It appears that a deal may be in the works aimed at turning over the Port of Seattle’s Smith Cove property to the City of Seattle’s Parks Department.
While there is no deal yet, high-level officials with the city, county and the Port are continuing to negotiate the complex arrangement that calls for the Port to turn over to the Seattle Parks Department a parcel of property, known as the “Terminal 91 West Yard,” adjacent to Smith Cover that sits just south of the foot of the Magnolia Bridge.
The point that needs to be resolved is what will the Port get in return? City Councilwoman Sally Bagshaw, who is familiar with the negotiations and is chair of the city’s committee overseeing parks, said the deal may include other land parcels and the Port may not have to pay certain easements or fees. But there are no details at this time. The parcel of Smith Cove property is estimated to be worth between $6 million and $7 million. Whether or not the easements and fees are equal to that amount of money is not clear and is part of the current negotiations. It also isn’t clear what other parcels of land may potentially be part of the negotiations.
“We are trying to figure out a way to do some parcel swaps,” Bagshaw said. “We aren’t there yet. Everybody is talking, which is the best way to move forward.”
Bagshaw said much of the credit for the negotiations go to King County Councilmember Larry Phillips who has been working with the parties trying to develop a solution that allows the Smith Cove area to be a large park. For many years the parcel, which sits on the Elliott Bay and offers views of Seattle, West Seattle and the ships mooring at Terminal 91, has been left fallow. Currently, it is used to store a few fishing nets. But, in general the site is not fully utilized.
“The property looks about the same as it did when I went to high school,” said Phillips, who lives in Magnolia. “Pretty much fallow with a few rotting fish nets. I’m wide open to seeing what are the possibilities for that site.”
Bagshaw said the Port’s property has “fantastic” potential as a park. Even if Seattle doesn’t have money to develop the park now, it would still be a great location for picnics and would allow visitors access to a beach and the water.
“It is right on the waterfront and could be something quite lovely,” Bagshaw said. “This is one of those golden opportunities that we don’t want to lose.”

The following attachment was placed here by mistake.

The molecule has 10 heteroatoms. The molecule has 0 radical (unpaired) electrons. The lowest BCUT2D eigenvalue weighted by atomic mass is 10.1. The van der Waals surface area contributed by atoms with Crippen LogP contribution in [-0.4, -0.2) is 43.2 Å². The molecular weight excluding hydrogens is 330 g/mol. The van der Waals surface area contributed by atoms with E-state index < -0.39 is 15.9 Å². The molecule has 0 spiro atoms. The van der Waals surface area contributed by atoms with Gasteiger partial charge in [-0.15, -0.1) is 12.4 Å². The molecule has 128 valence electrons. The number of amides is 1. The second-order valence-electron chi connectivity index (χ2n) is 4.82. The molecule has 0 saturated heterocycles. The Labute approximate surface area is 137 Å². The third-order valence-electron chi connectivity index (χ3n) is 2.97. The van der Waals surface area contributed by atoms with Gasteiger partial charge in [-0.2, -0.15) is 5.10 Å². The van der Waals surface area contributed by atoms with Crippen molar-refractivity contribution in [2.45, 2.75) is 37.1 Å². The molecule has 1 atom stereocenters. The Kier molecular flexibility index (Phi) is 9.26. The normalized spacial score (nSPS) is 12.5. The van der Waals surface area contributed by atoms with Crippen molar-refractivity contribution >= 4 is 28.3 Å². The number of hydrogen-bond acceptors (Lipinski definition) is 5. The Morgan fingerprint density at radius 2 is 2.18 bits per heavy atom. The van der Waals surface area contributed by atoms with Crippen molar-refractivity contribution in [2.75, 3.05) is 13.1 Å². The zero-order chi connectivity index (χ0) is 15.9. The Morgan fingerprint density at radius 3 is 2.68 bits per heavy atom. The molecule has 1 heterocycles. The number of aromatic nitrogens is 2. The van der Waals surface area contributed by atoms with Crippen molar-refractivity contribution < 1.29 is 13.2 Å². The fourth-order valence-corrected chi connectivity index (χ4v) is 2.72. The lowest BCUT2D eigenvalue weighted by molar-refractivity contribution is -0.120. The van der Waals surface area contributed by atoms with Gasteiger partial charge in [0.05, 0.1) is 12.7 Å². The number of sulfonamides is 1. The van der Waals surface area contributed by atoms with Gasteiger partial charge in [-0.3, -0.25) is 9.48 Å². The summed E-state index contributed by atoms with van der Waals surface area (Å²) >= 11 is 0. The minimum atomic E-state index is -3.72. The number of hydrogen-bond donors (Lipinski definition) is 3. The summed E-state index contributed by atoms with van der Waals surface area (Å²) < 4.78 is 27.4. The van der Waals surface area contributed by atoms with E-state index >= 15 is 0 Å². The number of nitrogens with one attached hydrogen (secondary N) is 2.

King County and Port officials acknowledge the sides are in negotiations to resolve the situation, but they won’t say much else.
King County Executive Dow Constantine’s Chief of Staff Sung Yang, confirmed that negotiations among the three parties are continuing, but could not give details about the discussions due to the sensitive nature of the talks.
“What I can tell you is this: The parties are all talking to each other and there is a chance that we can achieve an agreement,” Yang said.
The site, which is directly east of a city park used for soccer fields, has been the subject of much debate for years. In March, Port and Parks officials met with the public at a Magnolia open house to discuss possible options. Port officials wanted to swap properties, giving the city the swath of land next to Smith Cove and the Port would take the section of land now used as soccer fields. The residents attending the meeting appeared somewhat wary of this solution and were generally in favor of the entire site being turned over to the Parks Department to be made into a larger park. But Port officials said that they were required to develop land, not give it away.
The reason this process is now reaching a critical point is the need for King County Wastewater Treatment Division to place a massive 1.9 million-gallon underground combined sewer overflow tank on the Port’s Smith Cove property. The overflow tank is needed because of the relatively frequent instances where untreated wastewater has been discharged into Puget Sound from that area of Seattle. Wastewater Treatment Division officials have decided that the Port’s land is the best location for the underground tank. That configuration for the tank is not yet known, but it could measure up to 190 feet in length. The process for building the tank must begin to move forward in December or King County would fall behind on its federally required schedule that is being enforced by the Washington State Department of Ecology. The planning for the tank must move forward in the near future for the project to be completed by 2015.
To move forward with the project, King County began in mid-December a condemnation process for the Port’s Terminal 91 West Yard. The condemnation was an impetus for all the parties to get together and come up with a solution. The current talks are amicable.
Phillips said King County doesn’t want to condemn the property and is working with the parties to avoid that from happening.
“We’ve been very clear that we are up against a serious timeline. We have to move forward by the end of the year,” Phillips said of the underground tank project. “We have the authority to condemn the property, but we’d prefer not to do that.”[[In-content Ad]]